The U.S. and India are locked in a diplomatic row over the arrest of an Indian official in New York on charges of visa fraud, an issue that has sparked intense debate in India, with politicians and a section of the public condemning what's being perceived as maltreatment of a diplomat, while others say that her arrest was in line with U.S. labor and visa laws.
Security barricades around the U.S. embassy in New Delhi were removed in an apparent retaliation over the issue involving India’s deputy consul general in New York, Devyani Khobragade, 39, who is accused of helping file a fraudulent document and of making false statements to the U.S. State Department to procure a visa for Sangeeta Richard, an Indian national, who was formerly employed as a babysitter and housekeeper at Khobragade's home in New York.
The Indian government asked personnel at U.S. diplomatic missions and their families to surrender their identity cards, and withdrew special amenities provided to them, including airport passes and a special duty-exemption license, including for the import of alcohol. The Indian government also sought information from the U.S. about the salary details of all Indian staff employed at American diplomatic facilities in India as well as the salary details of all Indian workers employed by U.S. officials at their homes in India, Indian media reported.
India’s Home Minister Sushil Kumar Shinde cancelled a meeting with a visiting U.S. delegation, an incident termed as a “snub” by the Indian media, while Rahul Gandhi, the ruling Congress party’s vice president, and Narendra Modi, the opposition Bharatiya Janata Party's prime ministerial candidate, also refused to meet with the U.S. delegation.
“Refused to meet the visiting USA delegation in solidarity with our nation, protesting ill-treatment meted to our lady diplomat in USA,” Modi wrote on Twitter.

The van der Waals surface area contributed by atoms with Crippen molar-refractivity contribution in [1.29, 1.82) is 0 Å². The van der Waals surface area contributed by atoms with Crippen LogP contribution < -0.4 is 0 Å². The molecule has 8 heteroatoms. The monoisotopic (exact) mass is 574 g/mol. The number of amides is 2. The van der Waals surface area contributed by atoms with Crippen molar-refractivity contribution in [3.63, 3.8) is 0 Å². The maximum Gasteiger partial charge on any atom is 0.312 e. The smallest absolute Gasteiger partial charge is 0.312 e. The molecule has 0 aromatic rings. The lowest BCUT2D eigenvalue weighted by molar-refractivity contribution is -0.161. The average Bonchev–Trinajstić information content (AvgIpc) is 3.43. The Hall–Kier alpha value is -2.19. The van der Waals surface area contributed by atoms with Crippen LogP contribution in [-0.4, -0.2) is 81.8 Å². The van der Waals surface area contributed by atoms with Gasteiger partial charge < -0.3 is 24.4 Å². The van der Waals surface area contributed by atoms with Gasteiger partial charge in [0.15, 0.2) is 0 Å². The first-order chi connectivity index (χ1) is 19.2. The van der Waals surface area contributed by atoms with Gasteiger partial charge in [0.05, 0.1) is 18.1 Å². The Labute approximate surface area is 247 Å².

Khobragade was arrested on Thursday in New York when she was dropping her daughter off at school and was handcuffed in public, following a complaint raised by Richard. The official was then strip-searched and held in a cell before being released the same evening on a $250,000 bond after pleading not guilty in court, U.S. and Indian officials said.
Richard alleged that Khobragade was not paying her $4,500 a month, a salary that the former was promised in accordance with U.S. visa laws. Khobragade is alleged to have also falsely testified to the State Department about Richard's salary, media reports said.
Khobragade, who received a monthly salary of $4,120 paid Richard $3.31 an hour -- equivalent to roughly $500 a month and significantly lower than $9.75 mandated by U.S. minimum wage laws, Indian media reported.
“While I was going through it, although I must admit that I broke down many times as the indignities of repeated handcuffing, stripping and cavity searches, swabbing, in a holdup with common criminals and drug addicts were all being imposed upon me despite my incessant assertions of immunity, I got the strength to regain composure and remain dignified thinking that I must represent all of my colleagues and my country with confidence and pride,” Khobragade was quoted as saying by the Times of India, which cited an email she reportedly wrote to her colleagues.